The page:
Maybe I will just sister a couple of 2xX pieces onto the stringers
adjacent to the crack -- this should certainly provide a lot of vertical
support which as you correctly surmise is the only real direction of
Alternatively, I could place a board underneath the tread but rather
than gluing/screwing it to the tread, I could rest it on cleats attached
to the stringers (I think this is similar to another poster's)
In any case, I imagine the exact flavor of my solution will depend on
what I find when I expose the underside of the stair. But I didn't want
to make a mess until I received some reassurance that I was at least
heading in the right direction... I will keep the group posted on what I
find and what amalgam of solutions I end up implementing.
Gutting a friends home after a fire, I pulled down the cieling over
the steps, figuring the cavatity could be insulated. The attic above
wasnt a heated space so insulation would be a plus:)
Geez was I surprised such a small cavity. Little room for insulation:(
If OP finds this consider installing a steel suuport of some type
since it will take up very little space
I have fond memories of that job, found hacked wiring, bad leaky
plumbing, rotted joists and a long list of wierd. Added to my tool
collection:) with tools that must of been dropped into wall cavaties
over the years..... including a ratchet wrench
the wierdest was two lengths of romex tied in a knot:( running from
basement to attic. they went deluxe and went all out with wire nuts:(
The property owner finally admitted defeat and had house completely
rewired. Its amazing bad wiring hadnt burned it to the ground:(
cat had knocked over light causing fire....
Here's a though:
Rip out all the plaster and so forth. Fix the stairs. Then box the whole
thing in and install a 5/8ths bath.
Can't fit it in?
Did you know you can get lavatories from scrapped commercial airliners?
They'll fit almost anywhere. I think the little sign that says "Occupied" is
cute, along with the interior "Fasten seat belt" annunciator.
Luckily we already have a first floor 1/2 bath that is quite
spacious. So my future plans for under the stairs is more likely to be
some type of closet or other storage or perhaps a small desk.
Still, I am a little hesitant to box it in for anything since it might
make the narrow hall parallel to the stairs seem more
constricting. Probably, will consult an architect on that one...
Thanks for the idea nevertheless...
Somehow I'm not sure ulttra-modern airline lavatory style will fit our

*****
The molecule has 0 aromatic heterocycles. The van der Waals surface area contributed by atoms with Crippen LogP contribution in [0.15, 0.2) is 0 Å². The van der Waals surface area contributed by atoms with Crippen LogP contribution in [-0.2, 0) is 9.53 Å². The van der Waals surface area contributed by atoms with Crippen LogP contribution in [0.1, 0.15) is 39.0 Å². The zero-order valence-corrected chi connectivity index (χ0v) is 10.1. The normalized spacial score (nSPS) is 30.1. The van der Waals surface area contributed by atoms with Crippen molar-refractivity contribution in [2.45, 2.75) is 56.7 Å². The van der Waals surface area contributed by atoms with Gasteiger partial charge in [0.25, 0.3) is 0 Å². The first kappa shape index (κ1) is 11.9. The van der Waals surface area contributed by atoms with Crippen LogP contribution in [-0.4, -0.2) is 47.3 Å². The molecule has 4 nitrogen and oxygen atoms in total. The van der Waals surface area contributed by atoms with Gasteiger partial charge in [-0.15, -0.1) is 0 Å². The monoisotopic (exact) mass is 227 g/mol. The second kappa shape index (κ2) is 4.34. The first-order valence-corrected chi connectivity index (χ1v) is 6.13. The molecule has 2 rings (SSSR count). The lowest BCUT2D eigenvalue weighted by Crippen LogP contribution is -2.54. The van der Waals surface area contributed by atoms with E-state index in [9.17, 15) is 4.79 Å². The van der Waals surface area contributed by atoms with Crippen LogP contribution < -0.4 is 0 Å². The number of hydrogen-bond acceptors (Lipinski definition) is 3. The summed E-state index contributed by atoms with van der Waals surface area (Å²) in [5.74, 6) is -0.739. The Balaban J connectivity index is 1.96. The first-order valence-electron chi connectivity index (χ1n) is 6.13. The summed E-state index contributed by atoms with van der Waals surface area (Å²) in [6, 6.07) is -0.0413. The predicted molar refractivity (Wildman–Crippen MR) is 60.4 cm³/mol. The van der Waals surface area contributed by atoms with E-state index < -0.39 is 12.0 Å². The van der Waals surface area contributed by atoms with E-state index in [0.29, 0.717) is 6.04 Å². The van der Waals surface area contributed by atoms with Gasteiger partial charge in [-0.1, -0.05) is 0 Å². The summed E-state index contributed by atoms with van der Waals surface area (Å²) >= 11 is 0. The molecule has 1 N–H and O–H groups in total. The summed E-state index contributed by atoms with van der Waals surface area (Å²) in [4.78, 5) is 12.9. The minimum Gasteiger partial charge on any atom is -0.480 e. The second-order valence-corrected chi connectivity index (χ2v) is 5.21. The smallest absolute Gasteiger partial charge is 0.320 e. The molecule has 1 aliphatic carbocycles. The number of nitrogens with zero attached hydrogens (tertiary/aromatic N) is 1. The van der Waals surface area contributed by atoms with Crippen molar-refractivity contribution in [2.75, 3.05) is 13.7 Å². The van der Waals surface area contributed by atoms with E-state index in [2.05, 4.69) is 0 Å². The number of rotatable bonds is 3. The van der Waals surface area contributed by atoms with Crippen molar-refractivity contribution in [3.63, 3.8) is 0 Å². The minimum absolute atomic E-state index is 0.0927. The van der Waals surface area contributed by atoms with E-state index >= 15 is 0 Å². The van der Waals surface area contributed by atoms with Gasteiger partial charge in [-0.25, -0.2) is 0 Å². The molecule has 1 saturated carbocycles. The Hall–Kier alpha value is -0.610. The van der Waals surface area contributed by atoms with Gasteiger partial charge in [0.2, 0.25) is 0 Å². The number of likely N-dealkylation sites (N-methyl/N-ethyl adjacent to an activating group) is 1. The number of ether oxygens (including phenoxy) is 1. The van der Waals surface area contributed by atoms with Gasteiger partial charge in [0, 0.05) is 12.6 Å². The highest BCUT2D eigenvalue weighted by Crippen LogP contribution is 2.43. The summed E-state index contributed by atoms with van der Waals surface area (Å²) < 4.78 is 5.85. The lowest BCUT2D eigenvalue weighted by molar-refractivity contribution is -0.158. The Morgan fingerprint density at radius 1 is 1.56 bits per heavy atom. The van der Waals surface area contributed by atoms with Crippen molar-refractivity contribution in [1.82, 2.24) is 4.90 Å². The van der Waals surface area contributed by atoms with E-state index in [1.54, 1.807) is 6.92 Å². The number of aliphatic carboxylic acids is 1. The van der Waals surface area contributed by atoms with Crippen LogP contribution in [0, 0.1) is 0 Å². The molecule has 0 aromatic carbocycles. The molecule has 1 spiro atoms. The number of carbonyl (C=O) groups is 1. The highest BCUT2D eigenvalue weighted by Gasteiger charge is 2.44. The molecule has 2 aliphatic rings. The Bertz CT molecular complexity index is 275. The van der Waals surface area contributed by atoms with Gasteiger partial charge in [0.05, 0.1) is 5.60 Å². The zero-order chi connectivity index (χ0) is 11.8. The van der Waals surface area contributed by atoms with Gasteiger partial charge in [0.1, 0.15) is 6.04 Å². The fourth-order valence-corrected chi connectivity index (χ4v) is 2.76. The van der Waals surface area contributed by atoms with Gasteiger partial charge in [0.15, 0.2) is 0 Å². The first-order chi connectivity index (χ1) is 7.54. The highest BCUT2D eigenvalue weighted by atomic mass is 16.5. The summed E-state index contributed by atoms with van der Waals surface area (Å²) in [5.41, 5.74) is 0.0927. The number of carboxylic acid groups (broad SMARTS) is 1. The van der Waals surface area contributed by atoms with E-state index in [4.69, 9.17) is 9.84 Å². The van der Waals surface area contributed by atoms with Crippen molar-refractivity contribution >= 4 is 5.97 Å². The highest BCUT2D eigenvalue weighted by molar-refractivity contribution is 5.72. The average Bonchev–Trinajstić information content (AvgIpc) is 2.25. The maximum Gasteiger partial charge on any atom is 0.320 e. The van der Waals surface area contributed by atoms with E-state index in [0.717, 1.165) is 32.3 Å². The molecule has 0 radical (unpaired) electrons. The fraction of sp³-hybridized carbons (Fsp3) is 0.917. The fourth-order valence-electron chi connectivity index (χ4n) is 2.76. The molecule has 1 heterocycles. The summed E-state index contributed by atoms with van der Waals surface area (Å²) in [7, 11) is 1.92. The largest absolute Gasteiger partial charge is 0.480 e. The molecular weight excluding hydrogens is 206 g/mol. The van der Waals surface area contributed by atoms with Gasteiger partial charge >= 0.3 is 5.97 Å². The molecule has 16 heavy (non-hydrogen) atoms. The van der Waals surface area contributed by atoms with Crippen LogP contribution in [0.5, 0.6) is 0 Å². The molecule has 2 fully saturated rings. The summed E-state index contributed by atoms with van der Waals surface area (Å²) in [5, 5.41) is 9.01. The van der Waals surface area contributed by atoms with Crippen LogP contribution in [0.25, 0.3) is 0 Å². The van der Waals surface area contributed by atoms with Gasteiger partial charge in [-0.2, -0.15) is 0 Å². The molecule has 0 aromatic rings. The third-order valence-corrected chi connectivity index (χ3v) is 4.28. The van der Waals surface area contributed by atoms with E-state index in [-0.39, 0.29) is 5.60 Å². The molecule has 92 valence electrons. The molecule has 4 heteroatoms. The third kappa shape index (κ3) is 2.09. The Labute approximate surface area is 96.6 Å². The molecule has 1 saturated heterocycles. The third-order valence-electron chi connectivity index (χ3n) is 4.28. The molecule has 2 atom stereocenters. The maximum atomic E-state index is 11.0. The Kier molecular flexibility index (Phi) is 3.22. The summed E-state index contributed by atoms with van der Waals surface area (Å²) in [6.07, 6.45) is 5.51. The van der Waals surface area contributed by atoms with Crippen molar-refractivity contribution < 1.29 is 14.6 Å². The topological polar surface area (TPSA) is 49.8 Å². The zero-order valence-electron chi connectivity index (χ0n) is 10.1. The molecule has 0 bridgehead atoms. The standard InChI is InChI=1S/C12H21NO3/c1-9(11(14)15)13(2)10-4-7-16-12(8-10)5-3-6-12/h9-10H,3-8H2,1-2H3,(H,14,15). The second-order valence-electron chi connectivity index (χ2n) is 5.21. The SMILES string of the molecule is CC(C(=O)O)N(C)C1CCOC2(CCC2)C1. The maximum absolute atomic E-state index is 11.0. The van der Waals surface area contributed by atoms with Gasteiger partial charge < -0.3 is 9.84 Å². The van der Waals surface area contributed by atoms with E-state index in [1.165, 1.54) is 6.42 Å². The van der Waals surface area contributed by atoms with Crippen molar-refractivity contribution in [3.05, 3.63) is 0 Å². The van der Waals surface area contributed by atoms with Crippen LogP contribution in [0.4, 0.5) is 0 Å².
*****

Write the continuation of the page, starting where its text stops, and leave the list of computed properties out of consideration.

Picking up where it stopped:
Italianate Mansard home but would definitely be a "conversation piece"
Without a doubt fixing it from the bottom is your best bet. And yes the
reason it cracked is most likely because it had no support, which I hope
is just this tread and not all of them! Like others said, glue and
screw a piece of wood under it. And while down there attach something
to the side that will give it support.
My first idea was to drill a long hole and put in a couple long screws,
but with no support below, you are just asking for more trouble. If you
want to push instead of pull the crack together until the glue dries,
you just measure from the front of the split tread to the wall at the
bottom of the steps and make a T with a 2x4 with the short end on the
wall and the long end pushing on the stair tread. First I'd try to get
the little specks of paint an whatnot out of the crack. Add shims to
make it fit tight. Do this before the glue and screw underneath.
Although the more I look at the photo, the more it looks like the tread
doesn't go into the sides. It looks like only some plaster/spackling
and finishing nails hold it down. I'd try removing plaster from under a
lower tread to see how far the tread goes into the sides of the
stringer, if at all. If it comes out that way it would save having the
hole in the plaster down below.
Excuse my obtuseness, but I'm having trouble visualizing this...
I agree that the tread may very well not extend under the baseboard. But
I'm more worried about the other end where the balustrades very
definitely are secured to the tread and I really hesitate to
dissassemble the entire bannister/balustrade system for fear that I
wouldn't be able to get it back together as secure as it is now along
with the risk of breaking/splitting old balustrades...
You will need to decide the best method. Either one will require some
finishing perhaps tedious work. Fit and glue 2x4s to the underside of
the treads and screw in two short 2x4 pieces to the sides to keep the
long 2x4s tightly against the bottom of the tread. Instead of the
2x4s you can use 3/4" stock, whichever is cheaper. Use carpenter's
glue and allow the glue to dry for day or two before putting any
stress on it. A 60-watt light bulb will help the cure rate. The
gluing surfaces should be unfinished wood.
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